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Posted by Alex on December 20, 2002 at 10:18:43:

Kerry, I got a email the other day from a friend that I thought you and others might like to read. Very imformative. Something needs to be done about these birds! You have met charlie before at Gintersville while we were crappie fishing!

From: Charles Cothran/

Subject: Cormorants on North Alabama Lakes

I have lived in Huntsville since 1957 and for many years I had never seen a cormorant except in Florida. In the last 20 years they began appearing on Lake Guntersville and in the last several years the population has exploded. Initially they seemed to concentrate on and around the power line transmission towers. More recently they are dwelling on several islands. Due to their large numbers and associated dung droppings, many of the trees on the islands are dying and the stench from the dung is sickening if you go near the islands - especially if you are downwind. The areas are easy to spot - just look for dying trees covered with white dung and follow your nose! If this situation is allowed to continue and the island trees are killed, erosion will soon destroy the islands and some of the lake's most attractive features and habitant for Canadian geese and bald eagles will be lost. What can be done to eliminate or greatly reduce the cormorant population?

For lots of information on this gluttonous bird, go to and search for "cormorant". A quick summary of pertinent data:

27" long

Hooked beak


Young are gray

3 to 4 young per clutch

Eats 250 to 600 gms. fish per day (.5 to 1.3 lbs/day)

You will find numerous studies on cormorant effects on local fisheries all over the US & Canada. The general consensus is that they eat whatever is available with most prey being 2 to 8 inches in length. Some fish are taken up to 15 inches and the bird may eat so much that he is unable to fly.

My estimates and estimates by my fishing buddies are the Guntersville population of cormorants is probably 10,000. This would mean that from 5,000# to 13,000# of fish per day are being taken by these gluttonous predators who have no natural predators of their own (few if any) in this area (alligators for example). Normal predation is generally good for any eco-system. However, the cormorant - for years - was not a natural part of our eco-system. The cormorants are also a similar problem for Wheeler, Pickwick, and Wiess lakes.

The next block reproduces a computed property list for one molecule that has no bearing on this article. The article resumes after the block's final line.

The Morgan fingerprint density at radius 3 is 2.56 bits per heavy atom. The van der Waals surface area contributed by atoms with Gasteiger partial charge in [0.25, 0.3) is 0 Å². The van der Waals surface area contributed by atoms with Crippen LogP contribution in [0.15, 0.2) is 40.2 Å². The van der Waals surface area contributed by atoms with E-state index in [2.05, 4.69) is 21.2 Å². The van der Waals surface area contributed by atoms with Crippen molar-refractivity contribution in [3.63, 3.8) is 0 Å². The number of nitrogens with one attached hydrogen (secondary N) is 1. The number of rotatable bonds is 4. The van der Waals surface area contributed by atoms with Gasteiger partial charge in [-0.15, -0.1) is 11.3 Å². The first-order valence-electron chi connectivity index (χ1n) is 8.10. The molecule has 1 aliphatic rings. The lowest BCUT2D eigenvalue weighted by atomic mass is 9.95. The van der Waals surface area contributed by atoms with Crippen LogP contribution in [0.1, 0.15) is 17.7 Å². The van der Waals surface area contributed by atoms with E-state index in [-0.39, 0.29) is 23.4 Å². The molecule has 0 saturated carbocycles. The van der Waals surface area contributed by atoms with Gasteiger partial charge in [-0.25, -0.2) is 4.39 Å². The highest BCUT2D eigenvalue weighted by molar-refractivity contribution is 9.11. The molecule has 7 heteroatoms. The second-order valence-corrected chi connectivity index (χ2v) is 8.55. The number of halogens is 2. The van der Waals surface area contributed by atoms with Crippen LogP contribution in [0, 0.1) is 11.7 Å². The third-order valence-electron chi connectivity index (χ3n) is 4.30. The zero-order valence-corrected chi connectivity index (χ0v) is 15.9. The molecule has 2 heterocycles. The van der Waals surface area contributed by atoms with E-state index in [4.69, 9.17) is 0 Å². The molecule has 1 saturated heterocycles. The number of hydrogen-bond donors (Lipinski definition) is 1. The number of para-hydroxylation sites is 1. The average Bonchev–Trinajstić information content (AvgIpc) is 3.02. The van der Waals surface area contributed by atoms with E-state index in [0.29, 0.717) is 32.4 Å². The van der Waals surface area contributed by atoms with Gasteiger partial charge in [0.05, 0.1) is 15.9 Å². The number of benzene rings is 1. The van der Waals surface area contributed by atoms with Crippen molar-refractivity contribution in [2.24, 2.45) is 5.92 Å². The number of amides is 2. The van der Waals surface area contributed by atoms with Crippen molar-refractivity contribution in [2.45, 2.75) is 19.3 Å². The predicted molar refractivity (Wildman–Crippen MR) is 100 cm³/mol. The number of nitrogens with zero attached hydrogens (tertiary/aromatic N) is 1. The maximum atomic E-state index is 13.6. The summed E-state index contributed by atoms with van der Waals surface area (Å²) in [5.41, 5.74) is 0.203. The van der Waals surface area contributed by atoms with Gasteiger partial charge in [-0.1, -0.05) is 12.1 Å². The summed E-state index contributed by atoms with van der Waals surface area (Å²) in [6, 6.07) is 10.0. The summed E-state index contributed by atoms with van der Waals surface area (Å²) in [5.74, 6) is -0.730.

The first "big success" of TVA in killing the Guntersville lake milfoil and hydrilla resulted in drastically reducing the bass population and almost completely eradicating the crappie. Lake land owners, businessmen, fishermen, and the TVA "eventually" reached a satisfactory compromise on weed eradication. My observations are that sauger, crappie, and bream populations are decreasing and I have caught several of these (including bass) this year with beak wounds. Also, I no longer see the "clouds" of shad on my depth finder during my winter fishing for crappie and sauger that once were prevalent. I believe the cormorant is greatly responsible for this. What can we do about cormorants?

Large troublesome swarms of blackbirds have been eradicated by spraying them, while on the roosts, with detergent.

If you agree, please use all or any part of this letter and forward to your fishing buddies, congressmen, newspersons, etc. and let's do something about the cormorant. I sure would like to heat up my 12 gauge browning.

I would appreciate any comments.

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